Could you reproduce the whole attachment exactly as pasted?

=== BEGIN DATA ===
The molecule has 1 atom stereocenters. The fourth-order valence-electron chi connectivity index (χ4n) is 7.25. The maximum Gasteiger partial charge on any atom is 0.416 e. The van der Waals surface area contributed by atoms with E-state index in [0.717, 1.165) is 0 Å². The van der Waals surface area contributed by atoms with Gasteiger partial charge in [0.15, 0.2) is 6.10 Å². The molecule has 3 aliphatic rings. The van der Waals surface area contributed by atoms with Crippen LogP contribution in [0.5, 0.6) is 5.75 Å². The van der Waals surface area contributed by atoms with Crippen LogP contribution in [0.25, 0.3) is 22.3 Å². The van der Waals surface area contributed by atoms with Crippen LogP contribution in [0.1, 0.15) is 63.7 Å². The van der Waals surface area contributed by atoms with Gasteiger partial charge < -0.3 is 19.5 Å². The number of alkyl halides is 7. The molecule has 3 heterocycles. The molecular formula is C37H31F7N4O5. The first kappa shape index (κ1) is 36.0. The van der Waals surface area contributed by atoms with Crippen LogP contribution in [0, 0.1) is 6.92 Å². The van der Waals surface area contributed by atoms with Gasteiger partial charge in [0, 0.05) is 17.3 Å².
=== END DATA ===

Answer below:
The molecule has 1 atom stereocenters. The fourth-order valence-electron chi connectivity index (χ4n) is 7.25. The maximum Gasteiger partial charge on any atom is 0.416 e. The van der Waals surface area contributed by atoms with E-state index in [0.717, 1.165) is 0 Å². The van der Waals surface area contributed by atoms with Gasteiger partial charge in [0.15, 0.2) is 6.10 Å². The molecule has 3 aliphatic rings. The van der Waals surface area contributed by atoms with Crippen LogP contribution in [0.5, 0.6) is 5.75 Å². The van der Waals surface area contributed by atoms with Crippen LogP contribution in [0.25, 0.3) is 22.3 Å². The van der Waals surface area contributed by atoms with Crippen LogP contribution in [0.1, 0.15) is 63.7 Å². The van der Waals surface area contributed by atoms with Gasteiger partial charge < -0.3 is 19.5 Å². The number of alkyl halides is 7. The molecule has 3 heterocycles. The molecular formula is C37H31F7N4O5. The first kappa shape index (κ1) is 36.0. The van der Waals surface area contributed by atoms with Crippen LogP contribution in [0, 0.1) is 6.92 Å². The van der Waals surface area contributed by atoms with Gasteiger partial charge in [0, 0.05) is 17.3 Å².